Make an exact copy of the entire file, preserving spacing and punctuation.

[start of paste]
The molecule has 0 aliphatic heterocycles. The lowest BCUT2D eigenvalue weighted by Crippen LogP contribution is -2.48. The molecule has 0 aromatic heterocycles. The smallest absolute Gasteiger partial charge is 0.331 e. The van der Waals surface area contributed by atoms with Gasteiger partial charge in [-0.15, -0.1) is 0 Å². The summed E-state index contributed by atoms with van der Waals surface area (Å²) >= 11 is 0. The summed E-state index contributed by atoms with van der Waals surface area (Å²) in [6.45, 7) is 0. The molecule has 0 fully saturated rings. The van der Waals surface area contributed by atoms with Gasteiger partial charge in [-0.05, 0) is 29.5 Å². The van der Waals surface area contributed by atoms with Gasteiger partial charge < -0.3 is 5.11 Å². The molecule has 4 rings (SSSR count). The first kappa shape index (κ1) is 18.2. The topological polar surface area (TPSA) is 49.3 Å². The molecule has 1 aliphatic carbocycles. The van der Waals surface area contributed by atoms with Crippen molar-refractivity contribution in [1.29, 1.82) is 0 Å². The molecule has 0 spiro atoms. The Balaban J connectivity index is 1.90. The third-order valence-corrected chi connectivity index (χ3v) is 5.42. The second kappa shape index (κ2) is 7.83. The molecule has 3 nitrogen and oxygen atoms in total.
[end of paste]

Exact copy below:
The molecule has 0 aliphatic heterocycles. The lowest BCUT2D eigenvalue weighted by Crippen LogP contribution is -2.48. The molecule has 0 aromatic heterocycles. The smallest absolute Gasteiger partial charge is 0.331 e. The van der Waals surface area contributed by atoms with Gasteiger partial charge in [-0.15, -0.1) is 0 Å². The summed E-state index contributed by atoms with van der Waals surface area (Å²) >= 11 is 0. The summed E-state index contributed by atoms with van der Waals surface area (Å²) in [6.45, 7) is 0. The molecule has 0 fully saturated rings. The van der Waals surface area contributed by atoms with Gasteiger partial charge in [-0.05, 0) is 29.5 Å². The van der Waals surface area contributed by atoms with Gasteiger partial charge < -0.3 is 5.11 Å². The molecule has 4 rings (SSSR count). The first kappa shape index (κ1) is 18.2. The topological polar surface area (TPSA) is 49.3 Å². The molecule has 1 aliphatic carbocycles. The van der Waals surface area contributed by atoms with Crippen molar-refractivity contribution in [1.29, 1.82) is 0 Å². The molecule has 0 spiro atoms. The Balaban J connectivity index is 1.90. The third-order valence-corrected chi connectivity index (χ3v) is 5.42. The second kappa shape index (κ2) is 7.83. The molecule has 3 nitrogen and oxygen atoms in total.